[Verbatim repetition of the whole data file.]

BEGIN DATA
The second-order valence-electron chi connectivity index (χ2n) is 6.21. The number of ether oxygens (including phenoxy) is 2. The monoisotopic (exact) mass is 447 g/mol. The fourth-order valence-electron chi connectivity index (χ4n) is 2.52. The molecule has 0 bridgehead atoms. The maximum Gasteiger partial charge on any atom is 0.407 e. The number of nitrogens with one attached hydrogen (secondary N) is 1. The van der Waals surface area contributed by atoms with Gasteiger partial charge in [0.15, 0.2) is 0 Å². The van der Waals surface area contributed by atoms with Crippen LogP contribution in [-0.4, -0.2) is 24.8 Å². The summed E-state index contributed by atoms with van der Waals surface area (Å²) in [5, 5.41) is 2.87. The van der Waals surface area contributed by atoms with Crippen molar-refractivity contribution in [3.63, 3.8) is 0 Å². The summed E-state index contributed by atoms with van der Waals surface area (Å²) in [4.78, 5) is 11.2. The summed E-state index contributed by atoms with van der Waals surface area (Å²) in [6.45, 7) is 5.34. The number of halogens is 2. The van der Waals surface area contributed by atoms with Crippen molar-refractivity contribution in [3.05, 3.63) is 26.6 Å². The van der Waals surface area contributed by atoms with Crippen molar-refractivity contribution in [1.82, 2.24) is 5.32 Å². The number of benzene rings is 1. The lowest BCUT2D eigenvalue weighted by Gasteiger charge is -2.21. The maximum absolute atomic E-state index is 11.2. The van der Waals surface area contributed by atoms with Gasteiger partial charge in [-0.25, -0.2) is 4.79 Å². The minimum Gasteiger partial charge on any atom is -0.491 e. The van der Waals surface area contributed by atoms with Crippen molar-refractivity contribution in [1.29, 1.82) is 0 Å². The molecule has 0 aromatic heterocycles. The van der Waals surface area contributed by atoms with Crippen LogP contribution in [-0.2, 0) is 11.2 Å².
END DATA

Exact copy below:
The second-order valence-electron chi connectivity index (χ2n) is 6.21. The number of ether oxygens (including phenoxy) is 2. The monoisotopic (exact) mass is 447 g/mol. The fourth-order valence-electron chi connectivity index (χ4n) is 2.52. The molecule has 0 bridgehead atoms. The maximum Gasteiger partial charge on any atom is 0.407 e. The number of nitrogens with one attached hydrogen (secondary N) is 1. The van der Waals surface area contributed by atoms with Gasteiger partial charge in [0.15, 0.2) is 0 Å². The van der Waals surface area contributed by atoms with Crippen LogP contribution in [-0.4, -0.2) is 24.8 Å². The summed E-state index contributed by atoms with van der Waals surface area (Å²) in [5, 5.41) is 2.87. The van der Waals surface area contributed by atoms with Crippen molar-refractivity contribution in [3.63, 3.8) is 0 Å². The summed E-state index contributed by atoms with van der Waals surface area (Å²) in [4.78, 5) is 11.2. The summed E-state index contributed by atoms with van der Waals surface area (Å²) in [6.45, 7) is 5.34. The number of halogens is 2. The van der Waals surface area contributed by atoms with Crippen molar-refractivity contribution in [3.05, 3.63) is 26.6 Å². The van der Waals surface area contributed by atoms with Crippen molar-refractivity contribution in [1.82, 2.24) is 5.32 Å². The number of benzene rings is 1. The lowest BCUT2D eigenvalue weighted by Gasteiger charge is -2.21. The maximum absolute atomic E-state index is 11.2. The van der Waals surface area contributed by atoms with Gasteiger partial charge in [-0.25, -0.2) is 4.79 Å². The minimum Gasteiger partial charge on any atom is -0.491 e. The van der Waals surface area contributed by atoms with Crippen molar-refractivity contribution in [1.29, 1.82) is 0 Å². The molecule has 0 aromatic heterocycles. The van der Waals surface area contributed by atoms with Crippen LogP contribution in [-0.2, 0) is 11.2 Å².